Tumors of the optic nerve

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Jens Lindegaard, Steffen Heegaard

A variety of lesions may involve the optic nerve. Mainly, these lesions are inflammatory or vascular lesions that rarely necessitate surgery but may induce significant visual morbidity. Orbital tumors may induce proptosis, visual loss, relative afferent pupillary defect, disc edema and optic atrophy, but less than one-tenth of these tumors are confined to the optic nerve or its sheaths. No signs or symptoms are pathognomonic for tumors of the optic nerve. The tumors of the optic nerve may originate from the optic nerve itself (primary tumors) as a proliferation of cells normally present in the nerve (e.g., astrocytes and meningothelial cells). The optic nerve may also be invaded from tumors originating elsewhere (secondary tumors), invading the nerve from adjacent structures (e.g., choroidal melanoma and retinoblastoma) or from distant sites (e.g., lymphocytic infiltration and distant metastases). The purpose of this paper is to describe the various primary tumors of the optic nerve. In the first part of the review, the frequency, demographics and clinical presentation with systemic associations of the tumors are described, as well as the diagnostic features. In the second part, primarily tumor-specific histologic features are given. Finally, treatment modalities and prognosis are discussed.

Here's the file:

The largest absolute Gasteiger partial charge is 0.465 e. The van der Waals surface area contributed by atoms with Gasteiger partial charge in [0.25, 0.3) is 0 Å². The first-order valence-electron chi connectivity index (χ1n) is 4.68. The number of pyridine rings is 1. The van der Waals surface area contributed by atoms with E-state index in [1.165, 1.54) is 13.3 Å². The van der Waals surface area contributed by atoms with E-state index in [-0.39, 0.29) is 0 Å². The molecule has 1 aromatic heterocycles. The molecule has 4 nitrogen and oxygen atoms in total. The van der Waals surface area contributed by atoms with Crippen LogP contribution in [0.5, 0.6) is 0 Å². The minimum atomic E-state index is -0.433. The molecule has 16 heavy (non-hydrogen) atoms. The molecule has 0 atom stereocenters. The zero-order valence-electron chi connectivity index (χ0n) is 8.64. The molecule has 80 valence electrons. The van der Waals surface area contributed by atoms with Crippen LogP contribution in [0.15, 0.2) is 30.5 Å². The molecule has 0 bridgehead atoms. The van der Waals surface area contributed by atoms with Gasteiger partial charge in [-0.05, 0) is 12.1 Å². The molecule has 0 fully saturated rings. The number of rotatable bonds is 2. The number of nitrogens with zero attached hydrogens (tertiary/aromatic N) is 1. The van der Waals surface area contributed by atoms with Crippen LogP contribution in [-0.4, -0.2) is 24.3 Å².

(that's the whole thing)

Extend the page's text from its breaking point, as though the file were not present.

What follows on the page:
Original languageEnglish
JournalExpert Review of Ophthalmology
Volume4
Issue number2
Pages (from-to)197-206
Number of pages10
ISSN1746-9899
DOIs
Publication statusPublished - 2009

ID: 20656376